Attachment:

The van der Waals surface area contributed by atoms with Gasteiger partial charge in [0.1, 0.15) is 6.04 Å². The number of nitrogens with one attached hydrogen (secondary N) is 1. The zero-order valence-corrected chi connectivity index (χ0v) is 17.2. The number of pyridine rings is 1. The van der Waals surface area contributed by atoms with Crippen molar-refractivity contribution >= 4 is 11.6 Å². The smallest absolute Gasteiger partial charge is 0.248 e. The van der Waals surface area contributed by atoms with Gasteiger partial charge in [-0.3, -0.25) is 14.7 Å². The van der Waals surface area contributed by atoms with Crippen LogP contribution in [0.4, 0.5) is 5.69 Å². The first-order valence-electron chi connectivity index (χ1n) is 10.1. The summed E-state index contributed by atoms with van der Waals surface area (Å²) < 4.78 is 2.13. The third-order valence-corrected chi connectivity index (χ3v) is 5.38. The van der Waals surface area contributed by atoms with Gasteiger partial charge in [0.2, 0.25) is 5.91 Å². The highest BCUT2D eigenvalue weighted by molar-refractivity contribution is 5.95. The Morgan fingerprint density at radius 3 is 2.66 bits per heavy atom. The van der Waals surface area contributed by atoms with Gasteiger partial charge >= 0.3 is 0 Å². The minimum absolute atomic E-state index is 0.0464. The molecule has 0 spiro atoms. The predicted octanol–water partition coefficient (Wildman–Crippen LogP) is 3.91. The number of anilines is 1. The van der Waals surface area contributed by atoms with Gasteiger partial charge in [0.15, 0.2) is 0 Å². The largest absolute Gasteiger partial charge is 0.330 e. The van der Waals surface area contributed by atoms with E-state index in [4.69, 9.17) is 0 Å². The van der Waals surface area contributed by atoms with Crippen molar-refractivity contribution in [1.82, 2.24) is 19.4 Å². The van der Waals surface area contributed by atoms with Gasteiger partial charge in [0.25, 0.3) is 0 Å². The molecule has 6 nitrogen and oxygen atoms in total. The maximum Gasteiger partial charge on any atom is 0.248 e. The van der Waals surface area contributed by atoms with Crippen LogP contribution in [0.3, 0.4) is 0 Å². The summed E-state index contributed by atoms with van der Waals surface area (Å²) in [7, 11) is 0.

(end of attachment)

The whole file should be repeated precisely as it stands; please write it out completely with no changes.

The van der Waals surface area contributed by atoms with Gasteiger partial charge in [0.1, 0.15) is 6.04 Å². The number of nitrogens with one attached hydrogen (secondary N) is 1. The zero-order valence-corrected chi connectivity index (χ0v) is 17.2. The number of pyridine rings is 1. The van der Waals surface area contributed by atoms with Crippen molar-refractivity contribution >= 4 is 11.6 Å². The smallest absolute Gasteiger partial charge is 0.248 e. The van der Waals surface area contributed by atoms with Gasteiger partial charge in [-0.3, -0.25) is 14.7 Å². The van der Waals surface area contributed by atoms with Crippen LogP contribution in [0.4, 0.5) is 5.69 Å². The first-order valence-electron chi connectivity index (χ1n) is 10.1. The summed E-state index contributed by atoms with van der Waals surface area (Å²) < 4.78 is 2.13. The third-order valence-corrected chi connectivity index (χ3v) is 5.38. The van der Waals surface area contributed by atoms with Gasteiger partial charge in [0.2, 0.25) is 5.91 Å². The highest BCUT2D eigenvalue weighted by molar-refractivity contribution is 5.95. The Morgan fingerprint density at radius 3 is 2.66 bits per heavy atom. The van der Waals surface area contributed by atoms with Gasteiger partial charge >= 0.3 is 0 Å². The minimum absolute atomic E-state index is 0.0464. The molecule has 0 spiro atoms. The predicted octanol–water partition coefficient (Wildman–Crippen LogP) is 3.91. The number of anilines is 1. The van der Waals surface area contributed by atoms with Gasteiger partial charge in [0.15, 0.2) is 0 Å². The largest absolute Gasteiger partial charge is 0.330 e. The van der Waals surface area contributed by atoms with E-state index in [4.69, 9.17) is 0 Å². The van der Waals surface area contributed by atoms with Crippen molar-refractivity contribution in [1.82, 2.24) is 19.4 Å². The van der Waals surface area contributed by atoms with Gasteiger partial charge in [0.25, 0.3) is 0 Å². The molecule has 6 nitrogen and oxygen atoms in total. The maximum Gasteiger partial charge on any atom is 0.248 e. The van der Waals surface area contributed by atoms with Crippen LogP contribution in [0.3, 0.4) is 0 Å². The summed E-state index contributed by atoms with van der Waals surface area (Å²) in [7, 11) is 0.